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Fiber-optic Sensors

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Definition: optical sensors based on fiber devices

German: faseroptische Sensoren

Categories: fiber optics and waveguides, photonic devices

How to cite the article; suggest additional literature

Fiber-optic sensors (also called optical fiber sensors) are fiber-based devices for sensing some quantity, typically temperature or mechanical strain, but sometimes also displacements, vibrations, pressure, acceleration, rotations (measured with optical gyroscopes based on the Sagnac effect), or concentrations of chemical species. The general principle of such devices is that light from a laser (often a single-frequency fiber laser) or from a superluminescent source is sent through an optical fiber, experiences subtle changes of its parameters either in the fiber or in one or several fiber Bragg gratings, and then reaches a detector arrangement which measures these changes.

Compared with other types of sensors, fiber-optic sensors exhibit a number of advantages:

Bragg Grating Sensors

Fiber-optic sensors are often based on fiber Bragg gratings. The basic principle of many fiber-optic sensors is that the Bragg wavelength (i.e., the wavelength of maximum reflectivity) of a fiber Bragg grating depends not only on the Bragg grating period but also on temperature and mechanical strain. For silica fibers, the fractional response of the Bragg wavelength to strain is roughly 20% smaller than the strain itself, since the direct effect of strain is to some extent reduced by a decrease in refractive index. The temperature effect is close to that expected from thermal expansion alone. The effects of strain and temperature can be distinguished with various techniques (e.g. by using reference gratings which are not subject to the strain, or by combining different types of fiber gratings), so that both quantities are obtained at the same time. For pure strain sensing, the resolution can be the range of a few με (i.e., relative length changes of a few times 10−6), and the accuracy may not be much lower. For dynamic measurements (e.g. of acoustic phenomena), sensitivities better than 1 nε in a 1-Hz bandwidth are achievable.

Distributed Sensing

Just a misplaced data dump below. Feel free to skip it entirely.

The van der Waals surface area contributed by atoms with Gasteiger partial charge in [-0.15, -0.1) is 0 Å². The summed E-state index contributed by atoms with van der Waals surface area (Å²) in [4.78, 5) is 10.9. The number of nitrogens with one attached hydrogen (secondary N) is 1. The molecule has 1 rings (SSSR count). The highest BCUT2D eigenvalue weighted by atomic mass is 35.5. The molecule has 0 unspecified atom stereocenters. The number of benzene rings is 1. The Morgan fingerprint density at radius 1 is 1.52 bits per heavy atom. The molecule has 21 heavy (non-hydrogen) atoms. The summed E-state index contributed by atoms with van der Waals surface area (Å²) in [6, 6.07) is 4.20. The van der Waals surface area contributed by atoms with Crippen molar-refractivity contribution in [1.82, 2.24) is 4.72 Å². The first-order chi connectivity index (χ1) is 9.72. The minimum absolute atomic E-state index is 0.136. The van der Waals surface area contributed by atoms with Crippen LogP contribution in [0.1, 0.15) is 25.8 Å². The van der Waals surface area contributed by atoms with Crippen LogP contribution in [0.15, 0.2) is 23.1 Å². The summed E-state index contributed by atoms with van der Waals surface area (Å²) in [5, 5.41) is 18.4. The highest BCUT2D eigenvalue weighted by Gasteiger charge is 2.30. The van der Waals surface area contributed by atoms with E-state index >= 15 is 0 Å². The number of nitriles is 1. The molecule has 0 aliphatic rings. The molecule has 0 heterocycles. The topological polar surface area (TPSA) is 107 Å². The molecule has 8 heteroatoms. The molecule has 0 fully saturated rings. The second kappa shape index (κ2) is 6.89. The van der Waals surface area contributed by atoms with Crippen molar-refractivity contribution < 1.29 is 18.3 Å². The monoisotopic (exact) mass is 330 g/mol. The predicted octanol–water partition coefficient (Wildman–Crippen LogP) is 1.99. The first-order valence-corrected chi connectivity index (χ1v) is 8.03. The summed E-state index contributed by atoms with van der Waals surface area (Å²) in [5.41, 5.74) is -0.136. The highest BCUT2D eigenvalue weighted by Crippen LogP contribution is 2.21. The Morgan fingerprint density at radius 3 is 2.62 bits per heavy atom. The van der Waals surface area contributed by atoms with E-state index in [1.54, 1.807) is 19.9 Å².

Other fiber-optic sensors do not use fiber Bragg gratings as sensors, but rather the fiber itself. The principle of sensing can then be based on Rayleigh scattering, Raman scattering or Brillouin scattering. For example, optical time domain reflectometry is a method where weak reflections can be localized using a pulsed probe signal. It is also possible, e.g., to exploit the temperature or strain dependence of the Brillouin frequency shift.

In some cases, the measured quantity is a kind of average over the full fiber length. This is the case for certain temperature sensors but also for Sagnac interferometers used as gyroscopes. In other cases, position-dependent quantities (e.g. temperatures or strains) are measured. This is called distributed sensing.

Quasi-distributed Sensing

A single fiber may contain many grating sensors (see above) in series to monitor the temperature and strain distribution along the whole fiber. This is called quasi-distributed sensing. There are different techniques to address the single gratings (and thus certain locations along the fiber):

Other Approaches

Apart from the approaches described above, there are many alternative techniques. Some examples are:


Even after a number of years of development, fiber-optic sensors have still not enjoyed great commercial success, since it is difficult to replace already well-established technologies, even if they exhibit certain limitations. For some application areas, however, fiber-optic sensors are increasingly recognized as a technology with very interesting possibilities. This holds particularly for harsh environments, such as sensing in high-voltage and high-power machinery, or in microwave ovens. Bragg grating sensors can also be used to monitor the conditions e.g. within the wings of airplanes, in wind turbines, bridges, large dams, oil wells and pipelines. Buildings with integrated fiber-optic sensors are sometimes called “smart structures”; they allow one to monitor the inside conditions and to gain important information on the strain to which different parts of the structure are subject, on aging phenomena, vibrations, etc. Smart structures are a main driver for the further development of fiber-optic sensors.


[1]D. Culverhouse et al., “Potential of stimulated Brillouin scattering as sensing mechanism for distributed temperature sensor”, Electron. Lett. 25, 913 (1989)
[2]A. D. Kersey, “A review on recent developments in fiber optic sensor technology”, Opt. Fiber Technol. 2, 291 (1996)
[3]A. D. Kersey et al., “Fiber grating sensors”, J. Lightwave Technol. 15 (8), 1442 (1997)
[4]B. Lee, “Review of the present status of optical fiber sensors”, Opt. Fiber Technol. 9 (2), 57 (2003)
[5]L. Zou et al., “Coherent probe-pump-based Brillouin sensor for centimeter-crack detection”, Opt. Lett. 30 (4), 370 (2005)
[6]F. M. Cox et al., “Opening up optical fibres”, Opt. Express 15 (19), 11843 (2007)
[7]O. Franzão et al., “Optical sensing with photonic crystal fibers”, Laser & Photon. Rev. 2 (6), 449 (2008)
[8]J. Albert et al., “Tilted Bragg grating sensors”, Laser & Photon. Rev. 7 (1), 83 (2013)
[9]P. Roriz et al., “Review of fiber-optic pressure sensors for biomedical and biomechanical applications”, J. Biomed. Opt. 18 (5), 050903 (2013)

(Suggest additional literature!)

See also: fibers, fiber Bragg gratings, single-frequency lasers, laser applications
and other articles in the categories fiber optics and waveguides, photonic devices

In the RP Photonics Buyer's Guide, 36 suppliers for fiber-optic sensors and related equipment are listed.

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